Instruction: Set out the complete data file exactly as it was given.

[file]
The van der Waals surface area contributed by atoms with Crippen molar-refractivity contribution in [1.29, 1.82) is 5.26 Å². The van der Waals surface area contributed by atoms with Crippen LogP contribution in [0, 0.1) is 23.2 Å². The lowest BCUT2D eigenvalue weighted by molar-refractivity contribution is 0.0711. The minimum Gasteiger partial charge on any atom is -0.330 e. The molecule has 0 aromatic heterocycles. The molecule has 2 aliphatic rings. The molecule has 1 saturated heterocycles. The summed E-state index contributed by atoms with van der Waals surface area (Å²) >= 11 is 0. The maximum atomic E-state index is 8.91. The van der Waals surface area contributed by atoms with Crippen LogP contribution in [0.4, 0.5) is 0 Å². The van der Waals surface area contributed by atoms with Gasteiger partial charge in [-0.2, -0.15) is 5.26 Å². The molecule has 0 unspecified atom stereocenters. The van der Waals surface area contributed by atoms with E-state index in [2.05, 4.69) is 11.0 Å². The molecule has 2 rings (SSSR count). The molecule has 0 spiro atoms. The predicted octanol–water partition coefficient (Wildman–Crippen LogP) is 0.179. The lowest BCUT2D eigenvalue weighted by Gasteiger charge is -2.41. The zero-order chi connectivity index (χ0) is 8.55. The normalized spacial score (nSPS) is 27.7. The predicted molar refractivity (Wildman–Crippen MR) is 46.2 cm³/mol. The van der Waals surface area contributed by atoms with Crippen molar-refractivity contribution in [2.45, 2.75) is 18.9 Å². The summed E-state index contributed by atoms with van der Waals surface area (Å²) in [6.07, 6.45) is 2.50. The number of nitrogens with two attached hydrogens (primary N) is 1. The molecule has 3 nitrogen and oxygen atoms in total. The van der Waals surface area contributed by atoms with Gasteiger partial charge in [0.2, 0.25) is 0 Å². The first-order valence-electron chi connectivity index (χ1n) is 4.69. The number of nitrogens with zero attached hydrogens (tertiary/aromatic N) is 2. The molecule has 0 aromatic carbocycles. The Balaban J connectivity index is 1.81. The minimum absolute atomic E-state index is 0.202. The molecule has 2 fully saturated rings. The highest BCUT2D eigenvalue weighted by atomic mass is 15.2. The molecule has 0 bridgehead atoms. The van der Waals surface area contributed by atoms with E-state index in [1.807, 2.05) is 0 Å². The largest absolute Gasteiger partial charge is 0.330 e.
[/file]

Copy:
The van der Waals surface area contributed by atoms with Crippen molar-refractivity contribution in [1.29, 1.82) is 5.26 Å². The van der Waals surface area contributed by atoms with Crippen LogP contribution in [0, 0.1) is 23.2 Å². The lowest BCUT2D eigenvalue weighted by molar-refractivity contribution is 0.0711. The minimum Gasteiger partial charge on any atom is -0.330 e. The molecule has 0 aromatic heterocycles. The molecule has 2 aliphatic rings. The molecule has 1 saturated heterocycles. The summed E-state index contributed by atoms with van der Waals surface area (Å²) >= 11 is 0. The maximum atomic E-state index is 8.91. The van der Waals surface area contributed by atoms with Crippen LogP contribution in [0.4, 0.5) is 0 Å². The van der Waals surface area contributed by atoms with Gasteiger partial charge in [-0.2, -0.15) is 5.26 Å². The molecule has 0 unspecified atom stereocenters. The van der Waals surface area contributed by atoms with E-state index in [2.05, 4.69) is 11.0 Å². The molecule has 2 rings (SSSR count). The molecule has 0 spiro atoms. The predicted octanol–water partition coefficient (Wildman–Crippen LogP) is 0.179. The lowest BCUT2D eigenvalue weighted by Gasteiger charge is -2.41. The zero-order chi connectivity index (χ0) is 8.55. The normalized spacial score (nSPS) is 27.7. The predicted molar refractivity (Wildman–Crippen MR) is 46.2 cm³/mol. The van der Waals surface area contributed by atoms with Crippen molar-refractivity contribution in [2.45, 2.75) is 18.9 Å². The summed E-state index contributed by atoms with van der Waals surface area (Å²) in [6.07, 6.45) is 2.50. The number of nitrogens with two attached hydrogens (primary N) is 1. The molecule has 3 nitrogen and oxygen atoms in total. The van der Waals surface area contributed by atoms with Gasteiger partial charge in [0.2, 0.25) is 0 Å². The first-order valence-electron chi connectivity index (χ1n) is 4.69. The number of nitrogens with zero attached hydrogens (tertiary/aromatic N) is 2. The molecule has 0 aromatic carbocycles. The Balaban J connectivity index is 1.81. The minimum absolute atomic E-state index is 0.202. The molecule has 2 fully saturated rings. The highest BCUT2D eigenvalue weighted by atomic mass is 15.2. The molecule has 0 bridgehead atoms. The van der Waals surface area contributed by atoms with E-state index in [1.807, 2.05) is 0 Å². The largest absolute Gasteiger partial charge is 0.330 e.